Global recession fears mount amid market turbulence

Investors trying to cope with one of the worst starts to a year on record are beginning to weigh up the possibility of global recession, as oil prices hit 12-year lows and Chinese growth fears leave markets with little room for optimism.

With China set to release its fourth-quarter gross domestic product (GDP) numbers for December and 2015 as a whole on Tuesday, some analysts believe the recent rout in equities may worsen, with some bracing for the slowest pace of expansion since 1990.

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Meanwhile, in commodity markets oil touched levels not seen since 2003, as the market tried to prepare for additional Iranian exports after the lifting of sanctions against the country over the weekend. Oil prices are now about 70 percent lower from the summer of 2014 when prices began their extended decline.

"The most evident place where we can see recession risk is credit. We are in the U.S. trading at levels seen just prior to recessions. We think that is related to what is going on in one section of the economy; in energy and mining," said Francesco Garzarelli, co-head of global macro and markets research team at Goldman Sachs.

Garzarelli said that Goldman Sachs current outlook on the risk of recession is no higher than a 1 in 5 chance, as China's impact on the rest of the world will not be as bad as many expect.

"Things could spiral out of control, we could be underestimating the severity of the downturn in China and the spillover effects, but if you do macro analysis, if you look at hard numbers, the pass through from China to the rest of the world is limited," he told CNBC.

A worker monitoring the loading of containers on to a ship at the harbour in Qingdao, in northeast China's Shandong province.
China's economy grew 6.9 percent in 2015, a 25-year low

U.S. stocks closed sharply lower Friday ahead of the onslaught of earnings season, after a slew of disappointing U.S. data, a plunge in oil to below $30 a barrel, and a sell-off in Chinese stocks added to mounting concerns about slowing global growth.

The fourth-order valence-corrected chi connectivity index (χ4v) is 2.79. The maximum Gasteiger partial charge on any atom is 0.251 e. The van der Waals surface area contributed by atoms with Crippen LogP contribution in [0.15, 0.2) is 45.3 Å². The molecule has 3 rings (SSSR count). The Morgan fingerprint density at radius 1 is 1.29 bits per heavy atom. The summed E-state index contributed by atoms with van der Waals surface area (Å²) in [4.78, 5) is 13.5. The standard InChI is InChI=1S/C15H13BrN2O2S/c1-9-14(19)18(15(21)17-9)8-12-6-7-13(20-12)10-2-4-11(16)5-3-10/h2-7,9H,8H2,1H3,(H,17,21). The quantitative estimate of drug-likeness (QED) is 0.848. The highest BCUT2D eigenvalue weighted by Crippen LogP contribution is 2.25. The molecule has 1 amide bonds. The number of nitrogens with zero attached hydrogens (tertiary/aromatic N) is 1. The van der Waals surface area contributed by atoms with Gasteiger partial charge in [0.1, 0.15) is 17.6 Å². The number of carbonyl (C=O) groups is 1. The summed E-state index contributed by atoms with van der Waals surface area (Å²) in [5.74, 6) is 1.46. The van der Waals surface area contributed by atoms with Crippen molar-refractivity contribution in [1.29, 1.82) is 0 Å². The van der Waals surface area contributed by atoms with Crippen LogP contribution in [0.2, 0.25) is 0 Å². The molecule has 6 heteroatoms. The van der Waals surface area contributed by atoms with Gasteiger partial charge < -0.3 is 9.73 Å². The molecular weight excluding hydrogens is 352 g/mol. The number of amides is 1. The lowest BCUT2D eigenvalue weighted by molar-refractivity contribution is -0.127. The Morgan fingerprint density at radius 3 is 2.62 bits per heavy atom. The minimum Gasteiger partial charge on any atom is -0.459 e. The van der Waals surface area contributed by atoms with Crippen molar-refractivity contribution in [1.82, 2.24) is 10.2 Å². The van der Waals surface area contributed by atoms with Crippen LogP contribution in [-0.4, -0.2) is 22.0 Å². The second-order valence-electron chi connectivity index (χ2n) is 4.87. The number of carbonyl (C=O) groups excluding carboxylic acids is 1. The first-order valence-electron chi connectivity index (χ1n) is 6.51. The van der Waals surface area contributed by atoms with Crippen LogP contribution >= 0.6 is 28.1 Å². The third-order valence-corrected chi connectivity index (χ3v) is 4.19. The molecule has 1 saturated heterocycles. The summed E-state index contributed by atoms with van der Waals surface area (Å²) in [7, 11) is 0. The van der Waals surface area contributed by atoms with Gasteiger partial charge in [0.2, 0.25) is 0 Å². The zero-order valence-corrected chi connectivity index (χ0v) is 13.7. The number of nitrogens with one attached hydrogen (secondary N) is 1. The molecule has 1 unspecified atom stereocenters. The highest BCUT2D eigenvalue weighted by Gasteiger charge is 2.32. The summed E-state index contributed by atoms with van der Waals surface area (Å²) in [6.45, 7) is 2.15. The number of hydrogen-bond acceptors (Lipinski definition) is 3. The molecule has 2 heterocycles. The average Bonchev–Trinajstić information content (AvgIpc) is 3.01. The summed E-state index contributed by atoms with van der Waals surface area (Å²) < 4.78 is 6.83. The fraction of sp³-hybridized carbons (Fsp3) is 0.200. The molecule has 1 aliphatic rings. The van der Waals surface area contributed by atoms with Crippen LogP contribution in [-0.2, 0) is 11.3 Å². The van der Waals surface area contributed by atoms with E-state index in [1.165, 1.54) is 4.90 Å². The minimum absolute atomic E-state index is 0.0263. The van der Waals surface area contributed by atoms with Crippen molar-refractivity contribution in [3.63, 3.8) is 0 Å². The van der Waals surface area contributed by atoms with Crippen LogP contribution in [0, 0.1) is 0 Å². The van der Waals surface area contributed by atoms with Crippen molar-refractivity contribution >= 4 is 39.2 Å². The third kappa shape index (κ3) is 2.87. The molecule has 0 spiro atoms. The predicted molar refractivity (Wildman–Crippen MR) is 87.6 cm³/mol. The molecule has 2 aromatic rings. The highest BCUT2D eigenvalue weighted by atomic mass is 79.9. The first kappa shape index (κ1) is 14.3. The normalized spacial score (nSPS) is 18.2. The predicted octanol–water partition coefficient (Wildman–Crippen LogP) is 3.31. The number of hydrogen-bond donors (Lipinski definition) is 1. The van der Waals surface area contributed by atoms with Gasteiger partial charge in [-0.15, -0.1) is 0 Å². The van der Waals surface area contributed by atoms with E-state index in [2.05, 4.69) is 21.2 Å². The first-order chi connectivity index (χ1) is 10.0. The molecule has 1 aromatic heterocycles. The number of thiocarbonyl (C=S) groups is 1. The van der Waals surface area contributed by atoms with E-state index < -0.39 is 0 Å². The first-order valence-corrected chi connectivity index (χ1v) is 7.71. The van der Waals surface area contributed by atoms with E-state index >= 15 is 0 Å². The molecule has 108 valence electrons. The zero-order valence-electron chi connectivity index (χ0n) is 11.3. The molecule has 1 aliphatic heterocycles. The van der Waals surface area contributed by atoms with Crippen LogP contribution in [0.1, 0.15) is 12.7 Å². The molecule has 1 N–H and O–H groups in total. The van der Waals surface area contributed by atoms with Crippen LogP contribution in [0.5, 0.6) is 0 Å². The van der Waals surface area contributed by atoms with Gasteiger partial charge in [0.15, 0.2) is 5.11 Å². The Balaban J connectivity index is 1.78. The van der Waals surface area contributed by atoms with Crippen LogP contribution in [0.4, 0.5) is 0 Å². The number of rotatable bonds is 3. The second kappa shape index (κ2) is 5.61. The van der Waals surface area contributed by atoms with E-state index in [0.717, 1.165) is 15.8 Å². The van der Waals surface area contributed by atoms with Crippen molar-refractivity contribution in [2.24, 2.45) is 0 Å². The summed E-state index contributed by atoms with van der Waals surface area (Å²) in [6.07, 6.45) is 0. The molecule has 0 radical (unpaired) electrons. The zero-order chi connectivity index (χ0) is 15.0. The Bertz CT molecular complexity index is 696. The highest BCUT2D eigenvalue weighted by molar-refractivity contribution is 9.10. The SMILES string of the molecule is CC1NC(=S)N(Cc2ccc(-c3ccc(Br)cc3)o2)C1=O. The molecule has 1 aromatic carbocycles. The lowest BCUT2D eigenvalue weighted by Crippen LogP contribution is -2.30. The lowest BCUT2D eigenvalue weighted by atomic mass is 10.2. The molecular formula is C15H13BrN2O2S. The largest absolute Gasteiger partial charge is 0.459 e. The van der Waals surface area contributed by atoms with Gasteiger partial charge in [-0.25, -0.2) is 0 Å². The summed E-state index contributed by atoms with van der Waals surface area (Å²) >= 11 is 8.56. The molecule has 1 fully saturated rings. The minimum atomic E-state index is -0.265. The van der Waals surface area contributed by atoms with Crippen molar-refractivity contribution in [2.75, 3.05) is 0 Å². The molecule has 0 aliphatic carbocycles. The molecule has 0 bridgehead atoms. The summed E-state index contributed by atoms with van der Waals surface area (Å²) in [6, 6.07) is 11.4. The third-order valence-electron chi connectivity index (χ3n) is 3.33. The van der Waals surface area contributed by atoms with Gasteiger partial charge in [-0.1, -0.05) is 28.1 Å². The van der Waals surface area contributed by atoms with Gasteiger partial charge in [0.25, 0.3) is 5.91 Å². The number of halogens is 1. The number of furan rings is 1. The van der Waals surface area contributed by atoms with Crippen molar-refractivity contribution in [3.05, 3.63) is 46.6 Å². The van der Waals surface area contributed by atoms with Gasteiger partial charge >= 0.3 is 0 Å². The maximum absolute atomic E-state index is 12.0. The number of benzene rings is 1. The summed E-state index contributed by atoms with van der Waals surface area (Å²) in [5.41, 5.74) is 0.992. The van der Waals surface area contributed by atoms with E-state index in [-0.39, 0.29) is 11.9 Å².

In the U.S., markets remained closed on Monday for Martin Luther King Day, but stocks ended more than 2 percent lower Friday, with the and Dow Jones industrial average still posting their worst two-week start to a year on record.

In Asia, major indexes in Australia and Japan were nearing bear market territory, down over 18 percent from their 52-week closing highs.

"You look at the U.S. earnings pattern, it is very negative, huge reductions in earnings over the last 4-5 months. I have been calling this a recession, 2016 is a year of recession. Global growth has been so dominated by China and China capital expenditure on the one hand and oil and gas on the other," said fund manager at Martin Currie, Michael Browne.

But Browne said other positive forces at work -- such as consumers continuing to benefit from a fall in oil prices, strong corporate balance sheets and a pick-up in government spending this year in Europe -- are creating a "push and pull effect"

"At the moment I am being pulled down, but at some stage those other positives are being pulled through. So I am going to say that we should be a little bit constructive on the days where everybody is losing their heads," he added.

Oxford Economics expects advanced global growth to average 1.9 percent per year in 2015-2024, marking a large improvement from 2007 – 2014 when growth for this group averaged only 1 percent.

But as the 2007 – 2014 period featured the "deepest recession since World War II", this forecast does not look so good when compared to a longer-term time horizon.

"Our numbers for 2015-24 are below the 1990-2014 average of 2.1 percent per year and far below the 2.8% percent per year average seen in 2004-2007," said senior economist at the group, Adam Slater.

"So this still looks like a subdued recovery, especially given our estimates continue to suggest considerable economic slack exists in many of these economies," he added.